Job openings in the United States hit another record in July, continuing to climb despite the lowest unemployment rate in years.  The Labor Department reported that openings rose by 50,000 to 6.17 million in July.  It’s the first time that job openings have been over 6 million for two months in a row since 2000.  Employment has surged dramatically since the depths of the Great Recession, when job openings fell to just 2.2 million.  Nearly 17 million new jobs have been created over the last 7 years, though the number of people hired has continued to lag behind job openings.  Nearly 5.5 million people were hired, an increase of 69,000, but employers continued to struggle finding workers with the job skills they need. 

Sentiment among the nation’s small business owners rose last month as plans to boost spending on capital equipment offset weaker hiring plans.  The National Federation of Independent Business (NFIB) sentiment index rose 0.1 point to 105.3.  The index initially surged following the election of Donald Trump as businesses expected less regulation and more business-friendly policies, but as Washington gridlock set in the index has since remained little changed.  In its statement, the NFIB attributed the slight rise to a ‘relief rally’ based solely on “relief that they did not get another four years of costly federal regulations.”  In the details of the report, five subcomponents weakened while five gained.  Owners continued to cite the familiar problem of being unable to find qualified employees to fill vacant spots.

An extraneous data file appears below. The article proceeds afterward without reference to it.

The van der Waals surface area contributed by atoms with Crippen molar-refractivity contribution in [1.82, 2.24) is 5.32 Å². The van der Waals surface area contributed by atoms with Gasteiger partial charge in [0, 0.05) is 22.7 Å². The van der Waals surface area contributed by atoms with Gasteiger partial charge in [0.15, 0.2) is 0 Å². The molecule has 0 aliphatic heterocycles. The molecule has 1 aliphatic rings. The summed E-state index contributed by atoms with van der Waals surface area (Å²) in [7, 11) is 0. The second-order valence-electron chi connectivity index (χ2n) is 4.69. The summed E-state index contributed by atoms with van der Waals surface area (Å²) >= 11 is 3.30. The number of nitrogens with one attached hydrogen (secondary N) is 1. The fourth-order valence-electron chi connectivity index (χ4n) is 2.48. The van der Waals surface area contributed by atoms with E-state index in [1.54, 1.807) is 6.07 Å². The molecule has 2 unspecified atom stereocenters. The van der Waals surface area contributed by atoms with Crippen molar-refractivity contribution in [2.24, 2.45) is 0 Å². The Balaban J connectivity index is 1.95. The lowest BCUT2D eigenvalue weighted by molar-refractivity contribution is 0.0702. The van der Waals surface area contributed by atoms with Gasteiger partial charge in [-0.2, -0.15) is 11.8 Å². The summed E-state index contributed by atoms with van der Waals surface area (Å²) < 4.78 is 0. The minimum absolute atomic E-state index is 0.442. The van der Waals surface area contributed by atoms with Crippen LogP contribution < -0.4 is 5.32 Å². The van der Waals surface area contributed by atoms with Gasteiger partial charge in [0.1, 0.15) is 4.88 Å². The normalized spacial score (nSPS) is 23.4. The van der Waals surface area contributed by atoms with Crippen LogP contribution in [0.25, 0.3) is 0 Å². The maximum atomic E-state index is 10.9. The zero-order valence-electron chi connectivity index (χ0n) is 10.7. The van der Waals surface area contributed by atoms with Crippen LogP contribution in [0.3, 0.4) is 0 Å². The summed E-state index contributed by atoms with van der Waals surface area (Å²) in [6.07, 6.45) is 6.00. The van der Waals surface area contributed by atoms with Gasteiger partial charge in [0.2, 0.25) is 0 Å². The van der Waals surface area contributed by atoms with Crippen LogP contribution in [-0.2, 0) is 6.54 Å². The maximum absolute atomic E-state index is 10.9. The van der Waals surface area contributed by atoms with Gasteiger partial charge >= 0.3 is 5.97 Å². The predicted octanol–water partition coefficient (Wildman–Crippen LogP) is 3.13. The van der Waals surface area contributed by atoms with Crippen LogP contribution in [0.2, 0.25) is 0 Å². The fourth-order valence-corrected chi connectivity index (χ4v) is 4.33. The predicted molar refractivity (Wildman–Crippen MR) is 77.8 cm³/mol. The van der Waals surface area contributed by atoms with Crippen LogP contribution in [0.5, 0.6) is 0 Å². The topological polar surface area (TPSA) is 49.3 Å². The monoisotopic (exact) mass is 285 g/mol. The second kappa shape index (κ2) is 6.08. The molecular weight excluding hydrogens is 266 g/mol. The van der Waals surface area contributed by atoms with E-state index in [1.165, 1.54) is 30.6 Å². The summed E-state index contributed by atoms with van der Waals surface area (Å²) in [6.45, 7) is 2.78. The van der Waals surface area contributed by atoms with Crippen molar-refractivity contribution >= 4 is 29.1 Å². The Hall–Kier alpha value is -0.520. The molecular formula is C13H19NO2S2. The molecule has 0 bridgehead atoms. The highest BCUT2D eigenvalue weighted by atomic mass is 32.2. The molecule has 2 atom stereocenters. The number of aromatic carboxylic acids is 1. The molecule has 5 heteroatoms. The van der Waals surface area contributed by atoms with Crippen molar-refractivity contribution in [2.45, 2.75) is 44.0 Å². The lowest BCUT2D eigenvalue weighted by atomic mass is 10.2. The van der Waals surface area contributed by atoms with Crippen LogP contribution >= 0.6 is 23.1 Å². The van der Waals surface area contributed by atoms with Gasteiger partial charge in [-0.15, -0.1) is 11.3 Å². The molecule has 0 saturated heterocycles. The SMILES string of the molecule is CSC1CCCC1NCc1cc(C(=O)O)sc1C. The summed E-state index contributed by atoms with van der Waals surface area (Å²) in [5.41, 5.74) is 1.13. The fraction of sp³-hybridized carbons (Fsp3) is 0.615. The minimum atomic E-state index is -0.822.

Consumer sentiment retreated slightly this month on concerns over the future, according to the University of Michigan’s consumer-sentiment index.  The index fell 1.5 points to 96.8, exceeding economists’ expectations of 94.5.  In the details of the report, almost 9% of survey respondents mentioned that impacts from the recent hurricanes would weigh on the economy as a whole.  However, while consumers anticipated a slight rise in gasoline prices and inflation, they felt better about their financial situation than at any time in the last decade.  Richard Curtin, chief economist for the survey stated, “Given the current resilience of consumers, recent events are unlikely to derail confidence.”

Inflation at the wholesale level rose at the end of summer, but most of that was due to rising gasoline prices.  The Bureau of Labor Statistics reported its producer price index rose 0.2% in August, with a nearly 10% jump in the cost of gasoline accounting for most of the increase.  Food costs, on the other hand, had their biggest decline in over two years.  Aside from the surge in fuel, most other goods and services were little changed.  Given the tame inflation data, the Federal Reserve can be patient before raising interest rates again.  Most analysts don’t think the central bank will increase the cost of borrowing again at least until the end of the year.  Over the last 12 months, the rate of wholesale inflation rose 0.5% to 2.4%--a tick below a five-year high.  However, the core rate of inflation, which strips out food and energy, remained unchanged at 1.9% over the last 12 months.  The core rate is viewed as a more stable barometer of price trends.